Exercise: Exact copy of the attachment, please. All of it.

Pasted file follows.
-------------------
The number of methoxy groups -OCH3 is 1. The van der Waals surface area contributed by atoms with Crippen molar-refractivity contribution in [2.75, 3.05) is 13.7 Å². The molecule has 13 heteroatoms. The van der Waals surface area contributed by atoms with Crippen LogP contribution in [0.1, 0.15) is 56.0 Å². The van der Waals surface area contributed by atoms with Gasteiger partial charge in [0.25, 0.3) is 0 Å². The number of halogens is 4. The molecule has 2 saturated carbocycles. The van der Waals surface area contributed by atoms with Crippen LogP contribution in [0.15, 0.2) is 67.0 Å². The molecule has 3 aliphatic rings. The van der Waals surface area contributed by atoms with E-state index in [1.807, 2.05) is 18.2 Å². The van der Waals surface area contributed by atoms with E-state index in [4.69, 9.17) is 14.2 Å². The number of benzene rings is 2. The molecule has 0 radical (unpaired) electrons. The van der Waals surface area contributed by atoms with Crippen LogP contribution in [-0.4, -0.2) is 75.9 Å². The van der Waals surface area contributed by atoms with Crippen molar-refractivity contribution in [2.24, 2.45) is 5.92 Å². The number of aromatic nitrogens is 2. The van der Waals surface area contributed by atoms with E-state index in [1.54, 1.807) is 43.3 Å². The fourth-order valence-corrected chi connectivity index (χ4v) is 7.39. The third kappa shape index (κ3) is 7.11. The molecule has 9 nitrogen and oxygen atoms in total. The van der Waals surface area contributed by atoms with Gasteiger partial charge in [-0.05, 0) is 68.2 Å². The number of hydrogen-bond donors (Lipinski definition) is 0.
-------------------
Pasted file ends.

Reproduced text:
The number of methoxy groups -OCH3 is 1. The van der Waals surface area contributed by atoms with Crippen molar-refractivity contribution in [2.75, 3.05) is 13.7 Å². The molecule has 13 heteroatoms. The van der Waals surface area contributed by atoms with Crippen LogP contribution in [0.1, 0.15) is 56.0 Å². The van der Waals surface area contributed by atoms with Gasteiger partial charge in [0.25, 0.3) is 0 Å². The number of halogens is 4. The molecule has 2 saturated carbocycles. The van der Waals surface area contributed by atoms with Crippen LogP contribution in [0.15, 0.2) is 67.0 Å². The molecule has 3 aliphatic rings. The van der Waals surface area contributed by atoms with E-state index in [1.807, 2.05) is 18.2 Å². The van der Waals surface area contributed by atoms with E-state index in [4.69, 9.17) is 14.2 Å². The number of benzene rings is 2. The molecule has 0 radical (unpaired) electrons. The van der Waals surface area contributed by atoms with Crippen LogP contribution in [-0.4, -0.2) is 75.9 Å². The van der Waals surface area contributed by atoms with Crippen molar-refractivity contribution in [2.24, 2.45) is 5.92 Å². The number of aromatic nitrogens is 2. The van der Waals surface area contributed by atoms with E-state index in [1.54, 1.807) is 43.3 Å². The fourth-order valence-corrected chi connectivity index (χ4v) is 7.39. The third kappa shape index (κ3) is 7.11. The molecule has 9 nitrogen and oxygen atoms in total. The van der Waals surface area contributed by atoms with Gasteiger partial charge in [-0.05, 0) is 68.2 Å². The number of hydrogen-bond donors (Lipinski definition) is 0.